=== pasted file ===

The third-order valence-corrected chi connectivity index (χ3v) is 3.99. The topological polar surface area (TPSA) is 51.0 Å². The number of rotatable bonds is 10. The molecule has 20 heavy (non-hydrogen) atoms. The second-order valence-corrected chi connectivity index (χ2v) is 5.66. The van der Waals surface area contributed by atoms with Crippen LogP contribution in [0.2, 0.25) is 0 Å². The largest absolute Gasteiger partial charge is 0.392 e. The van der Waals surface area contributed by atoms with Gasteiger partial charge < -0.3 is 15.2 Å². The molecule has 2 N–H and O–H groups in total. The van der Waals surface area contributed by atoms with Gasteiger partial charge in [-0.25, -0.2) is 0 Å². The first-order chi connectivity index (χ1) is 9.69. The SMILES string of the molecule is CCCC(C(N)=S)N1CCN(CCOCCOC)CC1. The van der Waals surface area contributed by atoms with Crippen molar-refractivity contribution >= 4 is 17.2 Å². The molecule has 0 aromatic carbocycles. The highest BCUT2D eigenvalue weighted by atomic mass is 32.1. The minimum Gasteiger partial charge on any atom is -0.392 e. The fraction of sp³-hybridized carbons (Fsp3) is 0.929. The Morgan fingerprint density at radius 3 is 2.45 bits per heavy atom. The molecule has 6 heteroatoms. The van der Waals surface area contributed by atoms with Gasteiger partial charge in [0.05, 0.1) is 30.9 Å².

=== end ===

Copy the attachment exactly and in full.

The third-order valence-corrected chi connectivity index (χ3v) is 3.99. The topological polar surface area (TPSA) is 51.0 Å². The number of rotatable bonds is 10. The molecule has 20 heavy (non-hydrogen) atoms. The second-order valence-corrected chi connectivity index (χ2v) is 5.66. The van der Waals surface area contributed by atoms with Crippen LogP contribution in [0.2, 0.25) is 0 Å². The largest absolute Gasteiger partial charge is 0.392 e. The van der Waals surface area contributed by atoms with Gasteiger partial charge < -0.3 is 15.2 Å². The molecule has 2 N–H and O–H groups in total. The van der Waals surface area contributed by atoms with Gasteiger partial charge in [-0.25, -0.2) is 0 Å². The first-order chi connectivity index (χ1) is 9.69. The SMILES string of the molecule is CCCC(C(N)=S)N1CCN(CCOCCOC)CC1. The van der Waals surface area contributed by atoms with Crippen molar-refractivity contribution >= 4 is 17.2 Å². The molecule has 0 aromatic carbocycles. The highest BCUT2D eigenvalue weighted by atomic mass is 32.1. The minimum Gasteiger partial charge on any atom is -0.392 e. The fraction of sp³-hybridized carbons (Fsp3) is 0.929. The Morgan fingerprint density at radius 3 is 2.45 bits per heavy atom. The molecule has 6 heteroatoms. The van der Waals surface area contributed by atoms with Gasteiger partial charge in [0.05, 0.1) is 30.9 Å².